Statistical Design and Analysis of Experiments

Автор(ы):Mason Robert L.
06.10.2007
Год изд.:2003
Описание: Statistical Design and Analysis of Experiments is intended to be a practitioner's guide to statistical methods for designing and analyzing experiments. The topics selected for inclusion in this book represent statistical techniques that we feel are most useful to experimenters and data analysts who must either collect, analyze, or interpret data. The material included in this book also was selected to be of value to managers, supervisors, and other administrators who must make decisions based in part on the analyses of data that may have been performed by others.
Оглавление:
Statistical Design and Analysis of Experiments — обложка книги.
PART I FUNDAMENTAL STATISTICAL CONCEPTS [1]
  1. Statistics in Engineering and Science [3]
    1.1. The Role of Statistics in Experimentation [5]
    1.2. Populations and Samples [9]
    1.3. Parameters and Statistics [19]
    1.4. Mathematical and Statistical Modeling [24]
      Exercises [28]
  2. Fundamentals of Statistical Inference [33]
    2.1. Traditional Summary Statistics [33]
    2.2. Statistical Inference [39]
    2.3. Probability Concepts [42]
    2.4. Interval Estimation [48]
    2.5. Statistical Tolerance Intervals [50]
    2.6. Tests of Statistical Hypotheses [52]
    2.7. Sample Size and Power [56]
      Appendix: Probability Calculations [59]
      Exercises [64]
  3. Inferences on Means and Standard Deviations [69]
    3.1. Inferences on a Population or Process Mean [72]
      3.1.1. Confidence Intervals [73]
      3.1.2. Hypothesis Tests [76]
      3.1.3. Choice of a Confidence Interval or a Test [78]
      3.1.4. Sample Size [79]
    3.2. Inferences on a Population or Process Standard Deviation [81]
      3.2.1. Confidence Intervals [82]
      3.2.2. Hypothesis Tests [84]
    3.3. Inferences on Two Populations or Processes Using Independent Pairs of Correlated Data Values [86]
    3.4. Inferences on Two Populations or Processes Using Data from Independent Samples [89]
    3.5. Comparing Standard Deviations from Several Populations [96]
      Exercises [99]
PART II DESIGN AND ANALYSIS WITH FACTORIAL STRUCTURE [107]
  4. Statistical Principles in Experimental Design [109]
    4.1. Experimental-Design Terminology [110]
    4.2. Common Design Problems [115]
      4.2.1. Masking Factor Effects [115]
      4.2.2. Uncontrolled Factors [117]
      4.2.3. Erroneous Principles of Efficiency [119]
      4.2.4. One-Factor-at-a-Time Testing [121]
    4.3. Selecting a Statistical Design [124]
      4.3.1. Consideration of Objectives [125]
      4.3.2. Factor Effects [126]
      4.3.3. Precision and Efficiency [127]
      4.3.4. Randomization [128]
    4.4. Designing for Quality Improvement [128]
      Exercises [132]
  5. Factorial Experiments in Completely Randomized Designs [140]
    5.1. Factorial Experiments [141]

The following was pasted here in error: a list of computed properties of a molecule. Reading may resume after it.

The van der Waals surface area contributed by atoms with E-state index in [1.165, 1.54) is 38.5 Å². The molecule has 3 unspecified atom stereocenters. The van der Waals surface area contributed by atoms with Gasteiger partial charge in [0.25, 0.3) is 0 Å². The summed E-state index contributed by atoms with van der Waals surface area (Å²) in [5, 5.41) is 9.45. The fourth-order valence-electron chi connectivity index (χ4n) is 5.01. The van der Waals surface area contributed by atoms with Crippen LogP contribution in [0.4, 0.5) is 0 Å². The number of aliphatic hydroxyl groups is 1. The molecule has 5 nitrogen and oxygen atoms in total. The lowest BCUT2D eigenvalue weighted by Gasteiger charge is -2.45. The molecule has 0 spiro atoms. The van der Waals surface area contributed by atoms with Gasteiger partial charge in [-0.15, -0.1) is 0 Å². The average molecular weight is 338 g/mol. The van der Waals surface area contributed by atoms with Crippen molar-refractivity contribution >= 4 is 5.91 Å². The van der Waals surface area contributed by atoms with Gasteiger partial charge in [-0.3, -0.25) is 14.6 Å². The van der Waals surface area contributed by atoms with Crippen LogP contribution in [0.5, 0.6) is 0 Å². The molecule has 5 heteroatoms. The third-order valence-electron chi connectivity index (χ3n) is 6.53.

5.2. Interactions [146]
    5.3. Calculation of Factor Effects [152]
    5.4. Graphical Assessment of Factor Effects [158]
      Appendix: Calculation of Effects for Factors with More than Two Levels [160]
      Exercises [163]
  6. Analysis of Completely Randomized Designs [170]
    6.1. Balanced Multifactor Experiments [171]
      6.1.1. Fixed Factor Effects [171]
      6.1.2. Analysis-of-Variance Models [173]
      6.1.3. Analysis-of-Variance Tables [176]
    6.2. Parameter Estimation [184]
      6.2.1. Estimation of the Error Standard Deviation [184]
      6.2.2. Estimation of Effects Parameters [186]
      6.2.3. Quantitative Factor Levels [189]
    6.3. Statistical Tests [194]
      6.3.1. Tests on Individual Parameters [194]
      6.3.2. F-Tests for Factor Effects [195]
    6.4. Multiple Comparisons [196]
      6.4.1. Philosophy of Mean-Comparison Procedures [196]
      6.4.2. General Comparisons of Means [203]
      6.4.3. Comparisons Based on f-Statistics [209]
      6.4.4. Tukey's Significant Difference Procedure [212]
    6.5. Graphical Comparisons [213]
      Exercises [221]
  7. Fractional Factorial Experiments [228]
    7.1. Confounding of Factor Effects [229]
    7.2. Design Resolution [237]
    7.3. Two-Level Fractional Factorial Experiments [239]
      7.3.1. Half Fractions [239]
      7.3.2. Quarter and Smaller Fractions [243]
    7.4. Three-Level Fractional Factorial Experiments [247]
      7.4.1. One-Third Fractions [248]
      7.4.2. Orthogonal Array Tables [252]
    7.5. Combined Two- and Three-Level Fractional Factorials [254]
    7.6. Sequential Experimentation [255]
      7.6.1. Screening Experiments [256]
      7.6.2. Designing a Sequence of Experiments [258]
      Appendix: Fractional Factorial Design Generators [260]
      Exercises [266]
  8. Analysis of Fractional Factorial Experiments [271]
    8.1. A General Approach for the Analysis of Data from Unbalanced Experiments [272]
    8.2. Analysis of Marginal Means for Data from Unbalanced Designs [276]
    8.3. Analysis of Data from Two-Level, Fractional Factorial Experiments [278]
    8.4. Analysis of Data from Three-Level, Fractional Factorial Experiments [287]
    8.5. Analysis of Fractional Factorial Experiments with Combinations of Factors Having Two and Three Levels [290]
    8.6. Analysis of Screening Experiments [293]
      Exercises [299]
PART III Design and Analysis with Random Effects [309]
  9. Experiments in Randomized Block Designs [311]
    9.1. Controlling Experimental Variability [312]
    9.2. Complete Block Designs [317]
    9.3. Incomplete Block Designs [318]
      9.3.1. Two-Level Factorial Experiments [318]
      9.3.2. Three-Level Factorial Experiments [323]
      9.3.3. Balanced Incomplete Block Designs [325]
    9.4. Latin-Square and Crossover Designs [328]
      9.4.1. Latin Square Designs [328]
      9.4.2. Crossover Designs [331]
      Appendix: Incomplete Block Design Generators [332]